In two journal articles, a University of Houston biomedical researcher reports a step forward in diagnosing intestinal diseases, including colorectal cancer, ulcerative colitis and Crohn's disease using stool proteins. The current gold standard for colon cancer testing measures blood (hemoglobin) present in stool, and tests for inflammatory bowel disease (IBD) measure levels of calprotectin, a protein that detects inflammation in the intestines.
"The unique aspect of both research reports is that we are looking at stool samples comprehensively, and not just at one or two favorite molecules," said Chandra Mohan, Hugh Roy and Lillie Cranz Cullen Endowed Professor of biomedical engineering in the UH Cullen College of Engineering. "We are casting a wide net, and this has never been done before."
With colon cancer, typical fecal blood tests look for hemoglobin in stool samples. In Mohan's work, hemoglobin is just one of more than a thousand proteins being hunted.
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"By the time you see blood, it might be too late, and there are other proteins that appear in the stool if someone has colon cancer, and they may appear much earlier than when the blood appears," reports Mohan in Nature Communications.
Using aptamer-based screening, Mohan and team screened 1,317 proteins searching for precursor biomarkers of colon cancer and found five elevated. Stool MMP9, fibrinogen, myeloperoxidase, and haptoglobin emerged as promising stool biomarkers of colorectal cancer, outperforming stool hemoglobin.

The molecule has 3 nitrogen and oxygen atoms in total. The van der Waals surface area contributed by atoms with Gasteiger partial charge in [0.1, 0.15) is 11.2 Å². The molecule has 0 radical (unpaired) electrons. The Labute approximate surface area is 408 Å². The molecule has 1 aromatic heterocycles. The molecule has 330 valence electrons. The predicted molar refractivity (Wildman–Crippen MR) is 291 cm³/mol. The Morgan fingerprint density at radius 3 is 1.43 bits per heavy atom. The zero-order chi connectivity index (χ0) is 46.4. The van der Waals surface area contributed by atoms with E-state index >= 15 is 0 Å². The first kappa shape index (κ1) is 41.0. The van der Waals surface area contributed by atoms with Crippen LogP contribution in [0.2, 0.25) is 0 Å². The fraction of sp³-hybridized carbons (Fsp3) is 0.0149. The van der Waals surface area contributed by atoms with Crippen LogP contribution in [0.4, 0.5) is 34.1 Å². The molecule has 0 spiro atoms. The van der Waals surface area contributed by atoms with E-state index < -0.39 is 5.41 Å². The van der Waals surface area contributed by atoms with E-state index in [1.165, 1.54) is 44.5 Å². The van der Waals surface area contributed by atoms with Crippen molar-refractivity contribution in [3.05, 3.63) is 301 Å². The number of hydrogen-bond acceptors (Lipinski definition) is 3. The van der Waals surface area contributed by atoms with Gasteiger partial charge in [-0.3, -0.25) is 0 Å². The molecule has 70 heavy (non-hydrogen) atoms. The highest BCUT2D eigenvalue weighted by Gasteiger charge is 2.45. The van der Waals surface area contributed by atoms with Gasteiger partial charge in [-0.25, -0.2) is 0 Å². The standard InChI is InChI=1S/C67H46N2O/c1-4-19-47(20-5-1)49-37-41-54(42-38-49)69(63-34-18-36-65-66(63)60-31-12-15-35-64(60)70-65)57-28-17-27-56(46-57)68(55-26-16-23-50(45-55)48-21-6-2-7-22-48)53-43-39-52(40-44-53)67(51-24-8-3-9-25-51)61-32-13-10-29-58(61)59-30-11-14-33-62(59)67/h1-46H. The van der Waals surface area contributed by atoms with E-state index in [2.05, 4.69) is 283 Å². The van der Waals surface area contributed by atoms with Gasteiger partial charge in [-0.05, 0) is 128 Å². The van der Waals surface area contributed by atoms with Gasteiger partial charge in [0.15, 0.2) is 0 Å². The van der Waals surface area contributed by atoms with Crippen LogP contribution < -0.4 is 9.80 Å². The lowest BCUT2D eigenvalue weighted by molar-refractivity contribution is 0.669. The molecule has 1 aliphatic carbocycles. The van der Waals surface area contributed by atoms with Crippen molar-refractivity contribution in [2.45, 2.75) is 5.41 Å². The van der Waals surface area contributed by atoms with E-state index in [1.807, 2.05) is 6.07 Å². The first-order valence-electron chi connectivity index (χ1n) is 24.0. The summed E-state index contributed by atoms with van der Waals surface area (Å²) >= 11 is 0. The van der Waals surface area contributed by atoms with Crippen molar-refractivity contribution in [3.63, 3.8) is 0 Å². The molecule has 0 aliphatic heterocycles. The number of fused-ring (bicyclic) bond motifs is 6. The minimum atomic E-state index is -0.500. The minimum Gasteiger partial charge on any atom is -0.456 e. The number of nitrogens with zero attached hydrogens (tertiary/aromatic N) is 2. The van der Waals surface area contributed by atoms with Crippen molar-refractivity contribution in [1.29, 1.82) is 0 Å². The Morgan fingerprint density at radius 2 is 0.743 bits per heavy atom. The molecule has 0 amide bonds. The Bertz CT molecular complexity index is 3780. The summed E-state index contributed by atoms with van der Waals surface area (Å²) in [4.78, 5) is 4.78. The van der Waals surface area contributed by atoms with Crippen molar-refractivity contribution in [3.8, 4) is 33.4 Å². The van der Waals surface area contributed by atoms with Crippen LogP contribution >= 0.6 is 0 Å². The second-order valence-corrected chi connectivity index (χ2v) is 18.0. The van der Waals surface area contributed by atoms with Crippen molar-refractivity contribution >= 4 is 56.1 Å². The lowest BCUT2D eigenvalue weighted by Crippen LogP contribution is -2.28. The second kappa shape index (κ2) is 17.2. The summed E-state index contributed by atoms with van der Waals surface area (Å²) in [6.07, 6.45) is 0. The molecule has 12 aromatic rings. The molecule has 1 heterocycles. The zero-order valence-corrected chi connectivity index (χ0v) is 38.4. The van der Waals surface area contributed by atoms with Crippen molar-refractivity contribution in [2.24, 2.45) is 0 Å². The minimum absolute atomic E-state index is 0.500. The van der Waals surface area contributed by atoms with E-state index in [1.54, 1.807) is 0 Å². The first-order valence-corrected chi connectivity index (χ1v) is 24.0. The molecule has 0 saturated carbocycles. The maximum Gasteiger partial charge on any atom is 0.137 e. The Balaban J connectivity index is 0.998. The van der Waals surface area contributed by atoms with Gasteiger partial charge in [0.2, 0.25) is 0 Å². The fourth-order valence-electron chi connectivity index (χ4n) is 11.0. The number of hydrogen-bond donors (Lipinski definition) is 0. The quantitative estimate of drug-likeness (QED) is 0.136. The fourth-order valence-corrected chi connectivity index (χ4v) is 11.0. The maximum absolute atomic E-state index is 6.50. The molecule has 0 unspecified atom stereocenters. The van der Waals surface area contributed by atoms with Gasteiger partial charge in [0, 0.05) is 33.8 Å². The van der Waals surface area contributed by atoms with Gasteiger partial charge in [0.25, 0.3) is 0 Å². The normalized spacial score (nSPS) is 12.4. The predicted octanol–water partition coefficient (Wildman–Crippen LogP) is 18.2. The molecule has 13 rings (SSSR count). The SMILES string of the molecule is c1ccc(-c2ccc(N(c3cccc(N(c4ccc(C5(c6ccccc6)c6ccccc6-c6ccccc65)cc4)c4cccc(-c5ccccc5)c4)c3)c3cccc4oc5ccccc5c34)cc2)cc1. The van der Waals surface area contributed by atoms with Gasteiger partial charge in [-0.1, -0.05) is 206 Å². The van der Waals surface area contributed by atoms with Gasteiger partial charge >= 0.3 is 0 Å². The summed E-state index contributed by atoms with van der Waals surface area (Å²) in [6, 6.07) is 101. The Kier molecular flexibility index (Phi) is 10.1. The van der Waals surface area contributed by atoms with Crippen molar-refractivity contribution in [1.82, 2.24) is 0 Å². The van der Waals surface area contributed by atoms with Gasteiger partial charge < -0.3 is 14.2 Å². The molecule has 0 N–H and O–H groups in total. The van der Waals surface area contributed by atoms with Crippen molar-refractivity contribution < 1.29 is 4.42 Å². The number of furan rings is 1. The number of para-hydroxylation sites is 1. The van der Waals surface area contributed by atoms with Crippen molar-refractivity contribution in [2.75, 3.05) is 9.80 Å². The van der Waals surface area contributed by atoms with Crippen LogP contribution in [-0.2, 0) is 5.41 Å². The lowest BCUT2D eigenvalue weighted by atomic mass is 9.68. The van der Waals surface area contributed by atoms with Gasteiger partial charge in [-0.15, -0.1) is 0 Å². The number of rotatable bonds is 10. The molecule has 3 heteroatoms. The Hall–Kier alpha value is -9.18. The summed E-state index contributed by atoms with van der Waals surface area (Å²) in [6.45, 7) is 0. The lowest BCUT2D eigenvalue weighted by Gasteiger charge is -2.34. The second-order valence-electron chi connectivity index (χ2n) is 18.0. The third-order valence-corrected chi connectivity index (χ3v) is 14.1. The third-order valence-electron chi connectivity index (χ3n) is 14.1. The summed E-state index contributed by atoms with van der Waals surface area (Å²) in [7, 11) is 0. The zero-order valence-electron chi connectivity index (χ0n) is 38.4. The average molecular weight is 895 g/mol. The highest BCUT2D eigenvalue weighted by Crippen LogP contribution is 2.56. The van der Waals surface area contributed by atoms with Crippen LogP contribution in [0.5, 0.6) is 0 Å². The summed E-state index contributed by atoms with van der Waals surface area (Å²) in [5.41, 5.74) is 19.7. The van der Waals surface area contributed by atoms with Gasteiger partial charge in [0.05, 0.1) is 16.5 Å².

Aptamers are pieces of DNA that can be selected to bind to other molecules. They serve as bait, carefully selected for each protein they will try to detect. If the protein is present in the stool, it will bind to the aptamer in the library. If the protein is not present, it will be washed away.
"Longitudinal studies are warranted to assess the clinical utility of these novel biomarkers in early diagnosis of colorectal cancer," said Mohan.
Mohan's research team includes Robert S. Bresalier, University of Texas MD Anderson Cancer Center; Nicholas Chia, Mayo Clinic; Hao Li and Kamala Vanarsa, University of Houston.
Predicting the Future with Markers for IBD
In the Journal of Gastroenterology, Mohan is reporting similar findings in early diagnosis of ulcerative colitis and Crohn's disease, finding several proteins elevated in pediatric patients with the disease after screening for 1300 proteins. Those proteins are stool Ferritin, Fibrinogen, Haptoglobin, Hemoglobin, Lipocalin-2, MMP-12, MMP-9, Myeloperoxidase, PGRP-S, Properdin, Resistin, Serpin A4, and TIMP-1, all significantly elevated in both ulcerative colitis and Crohn's disease.